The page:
Igloos, greenhouses, a parking garage food hall: Chicago's winter dining scene could look a bit different this year as the city works to find a way to keep restaurants open during the coronavirus pandemic.
The city announced late Monday that it received more than 600 submissions in its "winter design challenge," which launched last month and asked residents to propose solutions for outdoor dining during the colder months.
"From architects to designers, restaurateurs, servers and dining enthusiasts, the city has received 643 innovative and exciting ideas for cold-weather outdoor dining in the first-ever Chicago Winter Design Challenge," the mayor's office said in a release.
Among the ideas were dining tents with sliding walls, inflatable igloos and even closing a multi-level parking garage to transform it into a food hall for several restaurants. Some suggested greenhouses or pneumatic pods or an outdoor event with rotating restaurants for those that don't already have outdoor space available.
Over the next few weeks, a panel of local restaurants and community members is expected to review the submissions with winners slated to be announced in October. Each winner will receive $5,000 and opportunities to start their idea at restaurants and bars around the city, the office said.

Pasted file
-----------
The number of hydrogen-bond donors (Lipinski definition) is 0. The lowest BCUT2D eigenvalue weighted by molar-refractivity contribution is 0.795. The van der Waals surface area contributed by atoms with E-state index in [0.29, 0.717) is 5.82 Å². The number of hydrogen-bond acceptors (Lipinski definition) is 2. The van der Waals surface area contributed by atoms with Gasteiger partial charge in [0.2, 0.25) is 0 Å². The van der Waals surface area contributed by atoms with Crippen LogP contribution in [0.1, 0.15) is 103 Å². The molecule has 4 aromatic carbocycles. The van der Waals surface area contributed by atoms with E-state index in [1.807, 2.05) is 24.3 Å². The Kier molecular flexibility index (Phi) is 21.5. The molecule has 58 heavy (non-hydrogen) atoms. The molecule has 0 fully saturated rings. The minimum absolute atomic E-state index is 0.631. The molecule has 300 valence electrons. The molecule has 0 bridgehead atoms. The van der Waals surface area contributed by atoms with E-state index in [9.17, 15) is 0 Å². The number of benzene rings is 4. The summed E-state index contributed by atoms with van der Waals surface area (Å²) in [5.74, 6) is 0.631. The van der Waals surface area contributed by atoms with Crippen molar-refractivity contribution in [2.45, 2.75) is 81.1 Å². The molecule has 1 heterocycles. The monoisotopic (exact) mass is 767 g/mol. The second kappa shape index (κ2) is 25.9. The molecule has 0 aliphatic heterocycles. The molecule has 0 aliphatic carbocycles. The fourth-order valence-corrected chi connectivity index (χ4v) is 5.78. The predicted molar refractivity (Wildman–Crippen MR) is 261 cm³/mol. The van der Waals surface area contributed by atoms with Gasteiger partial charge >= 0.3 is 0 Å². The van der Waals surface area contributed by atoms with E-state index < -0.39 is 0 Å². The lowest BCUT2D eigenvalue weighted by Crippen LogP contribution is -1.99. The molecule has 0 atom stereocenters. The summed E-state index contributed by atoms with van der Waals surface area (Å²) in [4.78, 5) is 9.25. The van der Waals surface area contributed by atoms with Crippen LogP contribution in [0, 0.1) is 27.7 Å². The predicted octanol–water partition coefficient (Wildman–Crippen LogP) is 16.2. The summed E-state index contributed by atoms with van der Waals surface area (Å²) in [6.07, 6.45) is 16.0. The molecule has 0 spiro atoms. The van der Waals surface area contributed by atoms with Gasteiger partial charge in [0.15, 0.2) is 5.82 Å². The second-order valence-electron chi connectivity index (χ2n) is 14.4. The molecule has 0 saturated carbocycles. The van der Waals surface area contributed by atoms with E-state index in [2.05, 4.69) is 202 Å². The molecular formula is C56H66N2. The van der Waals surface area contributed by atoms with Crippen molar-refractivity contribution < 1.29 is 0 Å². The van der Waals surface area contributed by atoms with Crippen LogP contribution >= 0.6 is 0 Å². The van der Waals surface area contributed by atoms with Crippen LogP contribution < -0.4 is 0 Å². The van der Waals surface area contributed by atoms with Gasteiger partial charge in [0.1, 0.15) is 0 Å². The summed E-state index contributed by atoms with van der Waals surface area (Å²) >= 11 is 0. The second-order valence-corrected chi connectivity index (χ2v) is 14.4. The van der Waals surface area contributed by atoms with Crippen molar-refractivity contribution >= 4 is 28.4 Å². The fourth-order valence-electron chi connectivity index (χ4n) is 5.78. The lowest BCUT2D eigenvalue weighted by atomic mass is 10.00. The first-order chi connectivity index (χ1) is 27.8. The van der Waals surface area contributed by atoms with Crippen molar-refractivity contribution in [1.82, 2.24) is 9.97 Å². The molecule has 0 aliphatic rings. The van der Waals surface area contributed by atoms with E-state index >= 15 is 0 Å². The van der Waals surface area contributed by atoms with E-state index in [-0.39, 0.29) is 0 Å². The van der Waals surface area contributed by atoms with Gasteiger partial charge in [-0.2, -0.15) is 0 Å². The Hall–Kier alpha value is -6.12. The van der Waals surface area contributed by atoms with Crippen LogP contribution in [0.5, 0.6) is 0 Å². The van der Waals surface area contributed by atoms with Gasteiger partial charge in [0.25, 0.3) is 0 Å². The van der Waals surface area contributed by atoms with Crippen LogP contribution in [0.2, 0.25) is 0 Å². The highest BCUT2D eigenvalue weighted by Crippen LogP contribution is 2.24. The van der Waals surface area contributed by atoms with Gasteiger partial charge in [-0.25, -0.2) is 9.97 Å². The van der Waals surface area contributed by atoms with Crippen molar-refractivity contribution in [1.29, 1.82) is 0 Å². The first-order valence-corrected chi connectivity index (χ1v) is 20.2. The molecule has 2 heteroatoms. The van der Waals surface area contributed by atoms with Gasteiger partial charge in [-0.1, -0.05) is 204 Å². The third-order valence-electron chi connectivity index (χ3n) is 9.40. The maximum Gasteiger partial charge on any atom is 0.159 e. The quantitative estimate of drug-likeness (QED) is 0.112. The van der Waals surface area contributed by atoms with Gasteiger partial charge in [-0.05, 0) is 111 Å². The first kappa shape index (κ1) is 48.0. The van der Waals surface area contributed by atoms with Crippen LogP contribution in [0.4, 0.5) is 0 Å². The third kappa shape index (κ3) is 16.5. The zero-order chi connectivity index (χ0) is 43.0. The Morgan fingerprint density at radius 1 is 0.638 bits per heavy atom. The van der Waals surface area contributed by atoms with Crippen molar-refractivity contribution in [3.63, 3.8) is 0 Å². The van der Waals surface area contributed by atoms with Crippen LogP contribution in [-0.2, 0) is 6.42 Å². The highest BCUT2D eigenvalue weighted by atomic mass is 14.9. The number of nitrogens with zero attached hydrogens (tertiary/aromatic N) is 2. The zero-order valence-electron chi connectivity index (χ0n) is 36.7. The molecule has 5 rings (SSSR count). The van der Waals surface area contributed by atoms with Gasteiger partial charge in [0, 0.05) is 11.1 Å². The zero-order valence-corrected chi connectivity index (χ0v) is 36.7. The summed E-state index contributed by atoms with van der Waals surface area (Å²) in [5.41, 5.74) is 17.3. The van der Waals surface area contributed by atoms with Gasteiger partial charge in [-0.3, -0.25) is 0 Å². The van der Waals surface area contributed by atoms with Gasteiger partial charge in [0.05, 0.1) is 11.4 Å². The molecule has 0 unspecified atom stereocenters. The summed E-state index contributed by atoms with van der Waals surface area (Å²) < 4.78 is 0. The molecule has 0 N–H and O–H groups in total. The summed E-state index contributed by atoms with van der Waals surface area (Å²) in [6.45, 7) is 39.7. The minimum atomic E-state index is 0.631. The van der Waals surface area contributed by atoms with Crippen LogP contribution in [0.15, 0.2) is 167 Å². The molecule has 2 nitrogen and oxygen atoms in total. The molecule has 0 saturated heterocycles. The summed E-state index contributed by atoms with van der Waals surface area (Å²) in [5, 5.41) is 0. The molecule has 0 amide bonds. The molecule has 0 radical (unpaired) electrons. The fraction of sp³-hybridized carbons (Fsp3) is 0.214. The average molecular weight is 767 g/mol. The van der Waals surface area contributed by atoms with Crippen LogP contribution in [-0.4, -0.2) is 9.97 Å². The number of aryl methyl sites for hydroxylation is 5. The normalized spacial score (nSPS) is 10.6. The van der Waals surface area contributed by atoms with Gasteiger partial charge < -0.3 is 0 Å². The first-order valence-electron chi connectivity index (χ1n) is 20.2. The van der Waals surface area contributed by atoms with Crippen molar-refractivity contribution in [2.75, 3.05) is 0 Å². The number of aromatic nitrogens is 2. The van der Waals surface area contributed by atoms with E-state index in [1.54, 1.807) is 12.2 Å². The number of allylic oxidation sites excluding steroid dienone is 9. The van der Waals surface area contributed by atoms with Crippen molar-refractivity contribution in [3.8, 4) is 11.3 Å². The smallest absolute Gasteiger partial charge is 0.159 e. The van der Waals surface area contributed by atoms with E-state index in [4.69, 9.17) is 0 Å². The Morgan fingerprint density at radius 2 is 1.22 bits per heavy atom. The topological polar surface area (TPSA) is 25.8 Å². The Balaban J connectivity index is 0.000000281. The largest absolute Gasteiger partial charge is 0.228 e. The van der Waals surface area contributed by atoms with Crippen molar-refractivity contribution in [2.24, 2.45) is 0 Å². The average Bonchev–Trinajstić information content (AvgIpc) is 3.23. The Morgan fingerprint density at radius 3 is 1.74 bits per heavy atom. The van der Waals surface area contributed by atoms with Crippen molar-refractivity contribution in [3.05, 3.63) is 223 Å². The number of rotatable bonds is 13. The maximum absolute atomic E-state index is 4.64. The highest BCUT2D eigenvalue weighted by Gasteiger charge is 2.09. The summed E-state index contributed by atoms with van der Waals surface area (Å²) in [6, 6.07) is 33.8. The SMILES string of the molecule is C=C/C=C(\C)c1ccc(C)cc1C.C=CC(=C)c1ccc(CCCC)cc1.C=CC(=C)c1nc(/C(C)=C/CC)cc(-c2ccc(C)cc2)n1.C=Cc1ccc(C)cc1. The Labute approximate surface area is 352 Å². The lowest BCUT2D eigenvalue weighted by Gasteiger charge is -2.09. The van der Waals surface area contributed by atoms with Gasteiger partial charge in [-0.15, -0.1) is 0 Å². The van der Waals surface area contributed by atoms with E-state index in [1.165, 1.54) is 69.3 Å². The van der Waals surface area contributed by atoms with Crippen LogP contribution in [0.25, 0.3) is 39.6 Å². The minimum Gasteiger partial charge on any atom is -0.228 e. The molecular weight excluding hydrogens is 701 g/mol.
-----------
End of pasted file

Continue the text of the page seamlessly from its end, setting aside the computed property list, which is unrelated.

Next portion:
“While we’ve had to implement restrictions and take hard measures to combat a recent rise in COVID-19 activity, we will continue to ensure our restaurants, bars and businesses have the supports they need to survive during these unprecedented times,” Lightfoot said in a statement at the start of the challenge.
A panel of local restaurants and community members will select one winner from each of the following categories:
- Outdoor, standalone structures
- Indoor-adjacent spaces
- Cultural shifts making winter dining more appealing
“Our restaurants and bars are the heart and soul of the city, and we must do everything possible to keep them operational during the harsh winter months,” Sam Toia, president and CEO of the Illinois Restaurant Association, said. “We need out-of-the-box thinking to address the hardship facing our industry."
Dining out raises the risk of contracting COVID-19 more than other activities, such as shopping or going to a salon, according to a report published last week by the Centers for Disease Control and Prevention.
The findings come as many states consider the safest ways to reopen businesses, especially restaurants.